Introduction to Parallel Programming


This is a short course on High Performance Computing (HPC) and High Throughput Computing (HTC) for scientists and engineers.  The goal is to introduce the concepts of parallel computing and parallel programming to anyone whose research might benefit from parallel computation.

Many researchers have simple computational problems that require vast computational resources.  This course is designed to jump-start these researchers, and also provide the parallel computing cornerstone for those with more complex programming needs.


Basic programming proficiency in C, C++, Fortran, Java, Matlab, or a similar programming language.  This course focuses on the basics of parallel computing, not on complex programming problems.  Students will learn how to run very simple programs in parallel on a grid, and how to parallelize simple programs for execution on a cluster or shared memory system.  Students with more complex programming needs can, and are encouraged to pursue higher level computer programming courses.

Course Content

  • Introduction to Unix and Shell Scripting
    • The Unix Standard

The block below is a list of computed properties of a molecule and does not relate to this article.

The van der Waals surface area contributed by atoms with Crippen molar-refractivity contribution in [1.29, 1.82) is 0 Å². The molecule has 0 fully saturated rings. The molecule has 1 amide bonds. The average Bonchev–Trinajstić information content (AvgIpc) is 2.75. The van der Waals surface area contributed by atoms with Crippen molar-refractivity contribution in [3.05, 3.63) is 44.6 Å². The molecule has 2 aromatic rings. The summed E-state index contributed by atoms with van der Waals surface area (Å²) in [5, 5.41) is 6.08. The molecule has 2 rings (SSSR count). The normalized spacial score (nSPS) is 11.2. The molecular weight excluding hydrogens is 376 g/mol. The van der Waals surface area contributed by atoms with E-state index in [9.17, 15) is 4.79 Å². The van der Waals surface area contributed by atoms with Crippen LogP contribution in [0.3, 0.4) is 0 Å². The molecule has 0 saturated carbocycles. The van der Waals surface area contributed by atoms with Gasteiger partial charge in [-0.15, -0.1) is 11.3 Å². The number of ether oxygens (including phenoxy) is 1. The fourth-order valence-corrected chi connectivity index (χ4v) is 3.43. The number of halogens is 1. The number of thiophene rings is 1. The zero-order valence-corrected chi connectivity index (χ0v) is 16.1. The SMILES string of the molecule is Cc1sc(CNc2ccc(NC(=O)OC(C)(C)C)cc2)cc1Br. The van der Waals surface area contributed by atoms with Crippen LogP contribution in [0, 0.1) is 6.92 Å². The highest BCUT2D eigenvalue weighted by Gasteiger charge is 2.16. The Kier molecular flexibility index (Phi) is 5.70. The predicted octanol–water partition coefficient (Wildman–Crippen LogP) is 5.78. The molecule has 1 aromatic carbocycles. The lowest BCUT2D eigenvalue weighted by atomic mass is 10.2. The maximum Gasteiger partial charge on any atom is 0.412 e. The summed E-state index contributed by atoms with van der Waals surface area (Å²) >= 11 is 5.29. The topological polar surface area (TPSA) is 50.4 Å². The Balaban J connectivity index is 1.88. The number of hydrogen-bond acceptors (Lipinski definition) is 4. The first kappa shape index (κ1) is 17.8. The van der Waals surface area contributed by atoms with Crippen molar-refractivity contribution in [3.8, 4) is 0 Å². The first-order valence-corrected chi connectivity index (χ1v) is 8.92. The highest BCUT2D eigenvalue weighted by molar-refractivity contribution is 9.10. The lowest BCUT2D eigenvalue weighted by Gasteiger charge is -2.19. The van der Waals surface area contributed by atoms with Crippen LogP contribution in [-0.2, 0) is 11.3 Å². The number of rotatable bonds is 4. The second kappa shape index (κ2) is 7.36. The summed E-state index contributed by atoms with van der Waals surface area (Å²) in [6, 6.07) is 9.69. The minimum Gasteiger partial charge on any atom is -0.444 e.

• Using Unix
    • Automating and Documenting Research with Shell Scripts
  • Overview of High Throughput Computing (HTC) and High Performance Computing (HPC)
    • Clusters, Grids, and Shared Memory Parallelism
    • Embarrassingly Parallel Computing
    • Parallel Programming
  • Job Scheduling with Torque (PBS) and HTCondor
    • The Role of a Job Scheduler
    • Overview of Popular Schedulers
    • Using Torque (PBS)
    • Using HTCondor
  • Introduction to distributed parallel programming with Message Passing Interface (MPI)
    • Applications of Distributed Parallel Programming with Message Passing
    • A Simple Example MPI Program
  • Introduction to shared memory programming with OpenMP
    • Applications of Shared Memory Programming
    • Simple OpenMP Example Programs

Course Materials

The Peregrine User's Guide (PDF)

Where and When

Saturdays, July 20 & 27, August 3 & 10, 2013

9:00am to 4:00pm

University of Wisconsin -- Milwaukee

Engineering and Math Sciences

3200 N. Cramer St.

Room E256

PC workstations are provided for up to 24 registrants.  Please bring a laptop if you have one to ensure that everyone has access to a computer.


Registration is open to the community. UWM students and employees should register using their ePanther ID.  All others should use the manual form.

Register for this Course

Additional Information

Please direct any questions to